All of this means that being a health care proxy is a grave responsibility. It can also be an emotionally difficult one, particularly if the proxy must deal with family members who don't share the opinions laid out in the advance directive. A health care proxy will have to be resolute, inquisitive, organized and capable of making tough decisions. Above all, he or she will have to put the patient's established wishes at the forefront of all decision making.
Know Your State's Laws
When considering a living will, it's important to research any relevant laws in your state. In most states, you must be of sound mind and aged 18 years or older in order for a living will to be valid when it is signed. Your living will may also have to be signed by witnesses testifying that you signed the document while of sound mind and not under coercion.
It's also important to consider state laws when drawing up your health care proxy documents. Depending on where you live, your health care proxy and advance directive requests may be part of the same form.
You may find all of the information you need about relevant state laws on the Internet, although a lawyer's services can be useful as well. On the next page, we'll consider some of the advantages of using a lawyer in drafting a living will, and we'll also consider why you may not need an attorney at all.
To Lawyer or Not to Lawyer
If you can afford the services of a lawyer, he or she can prove crucial in providing information about health care laws in your state and your corresponding rights. Consider going to a lawyer who has experience in these matters -- ideally someone whose expertise is health care law, elder law or estate matters.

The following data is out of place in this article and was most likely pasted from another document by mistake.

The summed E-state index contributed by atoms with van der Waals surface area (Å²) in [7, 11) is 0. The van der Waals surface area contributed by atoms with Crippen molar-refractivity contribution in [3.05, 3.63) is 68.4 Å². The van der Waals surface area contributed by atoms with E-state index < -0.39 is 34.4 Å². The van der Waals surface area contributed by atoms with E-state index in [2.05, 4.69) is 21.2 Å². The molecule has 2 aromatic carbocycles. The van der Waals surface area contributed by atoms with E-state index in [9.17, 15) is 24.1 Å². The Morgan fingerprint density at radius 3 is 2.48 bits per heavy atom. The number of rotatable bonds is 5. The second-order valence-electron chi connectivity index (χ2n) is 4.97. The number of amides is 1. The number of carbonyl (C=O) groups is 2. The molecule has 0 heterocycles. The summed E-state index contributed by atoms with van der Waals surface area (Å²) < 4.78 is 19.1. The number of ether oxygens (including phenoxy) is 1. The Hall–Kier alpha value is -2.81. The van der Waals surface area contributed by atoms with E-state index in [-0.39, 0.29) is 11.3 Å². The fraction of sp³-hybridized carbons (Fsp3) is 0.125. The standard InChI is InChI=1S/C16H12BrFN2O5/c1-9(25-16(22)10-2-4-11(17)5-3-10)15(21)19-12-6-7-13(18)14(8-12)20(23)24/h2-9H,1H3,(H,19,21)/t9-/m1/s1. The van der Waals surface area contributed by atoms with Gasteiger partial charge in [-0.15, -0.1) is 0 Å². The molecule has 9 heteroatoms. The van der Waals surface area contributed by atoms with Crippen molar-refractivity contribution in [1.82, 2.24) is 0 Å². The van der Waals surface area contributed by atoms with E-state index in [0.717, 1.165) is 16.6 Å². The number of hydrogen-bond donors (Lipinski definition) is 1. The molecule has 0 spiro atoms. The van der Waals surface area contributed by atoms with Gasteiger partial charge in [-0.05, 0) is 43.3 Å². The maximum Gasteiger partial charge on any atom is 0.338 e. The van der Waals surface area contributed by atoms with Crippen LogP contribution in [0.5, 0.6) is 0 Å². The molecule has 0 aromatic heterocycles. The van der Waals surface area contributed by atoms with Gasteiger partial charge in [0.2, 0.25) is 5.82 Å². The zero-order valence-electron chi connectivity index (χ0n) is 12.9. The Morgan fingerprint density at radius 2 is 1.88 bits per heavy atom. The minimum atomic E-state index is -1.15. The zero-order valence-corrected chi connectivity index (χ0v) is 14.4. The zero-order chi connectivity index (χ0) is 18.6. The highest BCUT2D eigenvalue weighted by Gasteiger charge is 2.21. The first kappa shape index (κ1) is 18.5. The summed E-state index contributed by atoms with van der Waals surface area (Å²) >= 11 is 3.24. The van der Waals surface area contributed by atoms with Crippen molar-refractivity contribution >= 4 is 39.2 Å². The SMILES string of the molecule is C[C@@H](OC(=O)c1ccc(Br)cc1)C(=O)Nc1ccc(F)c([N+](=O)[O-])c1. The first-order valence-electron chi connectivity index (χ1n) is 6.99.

A lawyer can ensure that your paperwork is in order and that your documents are valid. Your lawyer may have the power to notarize your documents or can arrange to find one for you; he or she is also a good person to entrust with up-to-date copies of your living will.
Despite the advantages of using a lawyer in writing a living will, their services aren't essential. Many legal and seniors websites offer free advice and sample living wills, which can often provide all the information you need to create your own advance directive.
Keep It on File
A recurring problem for those who have living wills is that their health care providers or family members don't know that these documents exist. It's up to you to make sure your doctor has copies of all essential paperwork, including your living will. Consequently, you should make sure to file a copy with your doctor's office and, if you are checking into the hospital for a major procedure, bring an additional copy with you.
Keep a copy of your living will in a (ideally fireproof) safe at home, and make sure your health care proxy can access it if needed. If you have an alternate health care proxy, make sure he or she also has a copy.